Let n be a positive integer. A primitive root mod n is an integer g such that every integer relatively prime to n is congruent to a power of g mod n. And in dealing with modular arithmetic, cyclic groups, and primitive roots, some clear patterns emerge. For example, the number 3 is a primitive root modulo 7, and we can see its cycling here:

We can observe this property with integers in general when dealing with powers. And use a neat trick to deduce the last digit of a number. For example, consider the number 7. As we increment the powers of 7, the last digit begins to repeat: 7, 9, 3, 1, and so on:

7^2 ≡ 49

7^3 ≡ 343

7^4 ≡ 2401

7^5 ≡ 16807

7^6 ≡ 117649

7^7 ≡ 823543

7^8 ≡ 5764801

7^9 ≡ 40353607

How can we guess the last digit of an extremely large number, like \(7^{3001}\)? As we demonstrated, the last digit repeats every 4 numbers. First we divide our exponent, 3001, by 4.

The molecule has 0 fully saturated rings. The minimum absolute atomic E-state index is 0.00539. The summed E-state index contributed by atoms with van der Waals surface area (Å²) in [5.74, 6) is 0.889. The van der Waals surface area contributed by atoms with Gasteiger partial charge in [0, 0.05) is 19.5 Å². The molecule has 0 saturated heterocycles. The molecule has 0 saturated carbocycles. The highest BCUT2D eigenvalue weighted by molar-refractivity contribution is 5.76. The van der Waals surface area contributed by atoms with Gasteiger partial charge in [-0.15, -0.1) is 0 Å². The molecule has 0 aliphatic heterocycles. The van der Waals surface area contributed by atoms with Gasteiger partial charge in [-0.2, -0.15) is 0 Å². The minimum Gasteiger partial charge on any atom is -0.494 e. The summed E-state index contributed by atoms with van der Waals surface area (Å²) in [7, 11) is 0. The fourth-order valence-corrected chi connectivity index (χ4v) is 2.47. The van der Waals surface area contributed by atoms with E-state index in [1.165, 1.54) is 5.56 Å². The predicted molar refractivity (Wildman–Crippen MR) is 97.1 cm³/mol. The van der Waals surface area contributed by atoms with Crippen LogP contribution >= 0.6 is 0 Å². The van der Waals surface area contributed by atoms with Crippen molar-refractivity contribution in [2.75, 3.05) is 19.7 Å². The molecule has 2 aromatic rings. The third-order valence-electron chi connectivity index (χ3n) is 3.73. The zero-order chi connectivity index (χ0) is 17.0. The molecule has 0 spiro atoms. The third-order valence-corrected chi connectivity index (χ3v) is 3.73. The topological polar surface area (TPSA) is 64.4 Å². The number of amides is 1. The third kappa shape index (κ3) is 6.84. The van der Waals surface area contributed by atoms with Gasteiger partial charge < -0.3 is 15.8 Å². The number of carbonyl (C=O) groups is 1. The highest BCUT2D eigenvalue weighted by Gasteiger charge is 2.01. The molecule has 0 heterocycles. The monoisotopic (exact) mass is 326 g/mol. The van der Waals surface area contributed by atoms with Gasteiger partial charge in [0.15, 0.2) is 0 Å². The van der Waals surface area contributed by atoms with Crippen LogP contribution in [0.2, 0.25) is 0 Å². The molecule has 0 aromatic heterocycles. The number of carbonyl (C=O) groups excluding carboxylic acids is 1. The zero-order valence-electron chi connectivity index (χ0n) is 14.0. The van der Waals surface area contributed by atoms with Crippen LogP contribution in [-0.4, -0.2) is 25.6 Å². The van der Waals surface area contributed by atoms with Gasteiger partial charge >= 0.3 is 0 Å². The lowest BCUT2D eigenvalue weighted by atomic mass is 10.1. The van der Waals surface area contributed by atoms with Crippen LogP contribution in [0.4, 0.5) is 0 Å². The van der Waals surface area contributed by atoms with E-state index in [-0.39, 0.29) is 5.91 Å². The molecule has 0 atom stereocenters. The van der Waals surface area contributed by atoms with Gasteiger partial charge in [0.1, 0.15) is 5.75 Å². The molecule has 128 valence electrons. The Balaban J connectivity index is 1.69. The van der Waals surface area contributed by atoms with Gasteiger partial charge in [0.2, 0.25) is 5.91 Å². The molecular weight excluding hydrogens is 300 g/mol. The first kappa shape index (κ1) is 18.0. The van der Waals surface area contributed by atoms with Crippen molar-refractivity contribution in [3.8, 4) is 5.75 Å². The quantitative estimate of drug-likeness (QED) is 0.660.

Since we are left with a remainder, we use it, and calculate \(7^{1}\), which is simply 7. Thus, we know the last digit of the number \(7^{3001}\) is 7.

Now, what if our number didn't have a remainder? For example, what if we were calculating \(7^{3000}\)? We would take the same steps and divide the exponent by 4, and have 750 without a remainder, which is equivalent to:

And we would then alternatively calculate \(7^{4}\) which is 240**1**. Thus, the last digit of \(7^{3000}\) is 1.

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